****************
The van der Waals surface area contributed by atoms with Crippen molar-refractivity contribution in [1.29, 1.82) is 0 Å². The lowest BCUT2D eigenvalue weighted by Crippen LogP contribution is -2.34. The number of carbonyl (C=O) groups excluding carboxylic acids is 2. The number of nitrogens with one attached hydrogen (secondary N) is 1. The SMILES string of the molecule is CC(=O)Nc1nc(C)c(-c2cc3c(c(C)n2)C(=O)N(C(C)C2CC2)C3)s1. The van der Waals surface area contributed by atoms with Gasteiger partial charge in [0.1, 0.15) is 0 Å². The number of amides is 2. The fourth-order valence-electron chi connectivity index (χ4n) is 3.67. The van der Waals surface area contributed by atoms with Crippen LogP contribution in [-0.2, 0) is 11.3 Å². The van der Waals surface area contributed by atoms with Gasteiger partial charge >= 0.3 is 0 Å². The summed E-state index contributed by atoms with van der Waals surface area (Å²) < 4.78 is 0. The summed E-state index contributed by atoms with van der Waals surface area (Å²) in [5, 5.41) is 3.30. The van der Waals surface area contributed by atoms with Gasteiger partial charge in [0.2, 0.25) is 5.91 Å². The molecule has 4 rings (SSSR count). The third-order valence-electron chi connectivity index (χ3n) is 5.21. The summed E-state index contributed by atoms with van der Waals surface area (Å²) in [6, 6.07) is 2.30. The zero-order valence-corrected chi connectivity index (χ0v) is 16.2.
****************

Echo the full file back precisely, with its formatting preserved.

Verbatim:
The van der Waals surface area contributed by atoms with Crippen molar-refractivity contribution in [1.29, 1.82) is 0 Å². The lowest BCUT2D eigenvalue weighted by Crippen LogP contribution is -2.34. The number of carbonyl (C=O) groups excluding carboxylic acids is 2. The number of nitrogens with one attached hydrogen (secondary N) is 1. The SMILES string of the molecule is CC(=O)Nc1nc(C)c(-c2cc3c(c(C)n2)C(=O)N(C(C)C2CC2)C3)s1. The van der Waals surface area contributed by atoms with Gasteiger partial charge in [0.1, 0.15) is 0 Å². The number of amides is 2. The fourth-order valence-electron chi connectivity index (χ4n) is 3.67. The van der Waals surface area contributed by atoms with Crippen LogP contribution in [-0.2, 0) is 11.3 Å². The van der Waals surface area contributed by atoms with Gasteiger partial charge >= 0.3 is 0 Å². The summed E-state index contributed by atoms with van der Waals surface area (Å²) < 4.78 is 0. The summed E-state index contributed by atoms with van der Waals surface area (Å²) in [5, 5.41) is 3.30. The van der Waals surface area contributed by atoms with Gasteiger partial charge in [0.2, 0.25) is 5.91 Å². The molecule has 4 rings (SSSR count). The third-order valence-electron chi connectivity index (χ3n) is 5.21. The summed E-state index contributed by atoms with van der Waals surface area (Å²) in [6, 6.07) is 2.30. The zero-order valence-corrected chi connectivity index (χ0v) is 16.2.